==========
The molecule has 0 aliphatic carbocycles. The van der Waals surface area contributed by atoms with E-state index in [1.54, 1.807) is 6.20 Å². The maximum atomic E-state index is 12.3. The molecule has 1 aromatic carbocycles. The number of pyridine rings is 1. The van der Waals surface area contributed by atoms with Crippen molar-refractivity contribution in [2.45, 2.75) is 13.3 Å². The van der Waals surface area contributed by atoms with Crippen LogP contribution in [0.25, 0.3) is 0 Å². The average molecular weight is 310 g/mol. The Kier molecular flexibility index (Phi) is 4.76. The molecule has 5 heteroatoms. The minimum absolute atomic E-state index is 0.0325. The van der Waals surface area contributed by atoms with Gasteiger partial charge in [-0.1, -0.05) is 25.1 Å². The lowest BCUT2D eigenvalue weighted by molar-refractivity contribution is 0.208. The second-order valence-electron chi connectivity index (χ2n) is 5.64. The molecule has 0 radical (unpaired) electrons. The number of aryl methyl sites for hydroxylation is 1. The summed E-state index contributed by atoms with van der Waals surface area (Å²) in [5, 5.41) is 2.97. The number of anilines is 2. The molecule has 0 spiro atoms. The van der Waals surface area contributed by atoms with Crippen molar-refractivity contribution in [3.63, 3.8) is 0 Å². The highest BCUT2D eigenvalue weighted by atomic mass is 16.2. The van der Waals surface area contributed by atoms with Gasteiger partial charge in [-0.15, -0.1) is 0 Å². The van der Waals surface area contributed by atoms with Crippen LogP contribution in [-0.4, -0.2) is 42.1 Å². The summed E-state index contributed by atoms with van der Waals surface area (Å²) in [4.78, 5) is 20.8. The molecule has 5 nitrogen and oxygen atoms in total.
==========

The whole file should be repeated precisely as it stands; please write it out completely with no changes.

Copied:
The molecule has 0 aliphatic carbocycles. The van der Waals surface area contributed by atoms with E-state index in [1.54, 1.807) is 6.20 Å². The maximum atomic E-state index is 12.3. The molecule has 1 aromatic carbocycles. The number of pyridine rings is 1. The van der Waals surface area contributed by atoms with Crippen molar-refractivity contribution in [2.45, 2.75) is 13.3 Å². The van der Waals surface area contributed by atoms with Crippen LogP contribution in [0.25, 0.3) is 0 Å². The average molecular weight is 310 g/mol. The Kier molecular flexibility index (Phi) is 4.76. The molecule has 5 heteroatoms. The minimum absolute atomic E-state index is 0.0325. The van der Waals surface area contributed by atoms with Gasteiger partial charge in [-0.1, -0.05) is 25.1 Å². The lowest BCUT2D eigenvalue weighted by molar-refractivity contribution is 0.208. The second-order valence-electron chi connectivity index (χ2n) is 5.64. The molecule has 0 radical (unpaired) electrons. The number of aryl methyl sites for hydroxylation is 1. The summed E-state index contributed by atoms with van der Waals surface area (Å²) in [5, 5.41) is 2.97. The number of anilines is 2. The molecule has 0 spiro atoms. The van der Waals surface area contributed by atoms with Crippen molar-refractivity contribution in [3.63, 3.8) is 0 Å². The highest BCUT2D eigenvalue weighted by atomic mass is 16.2. The van der Waals surface area contributed by atoms with Gasteiger partial charge in [-0.15, -0.1) is 0 Å². The van der Waals surface area contributed by atoms with Crippen LogP contribution in [-0.4, -0.2) is 42.1 Å². The summed E-state index contributed by atoms with van der Waals surface area (Å²) in [4.78, 5) is 20.8. The molecule has 5 nitrogen and oxygen atoms in total.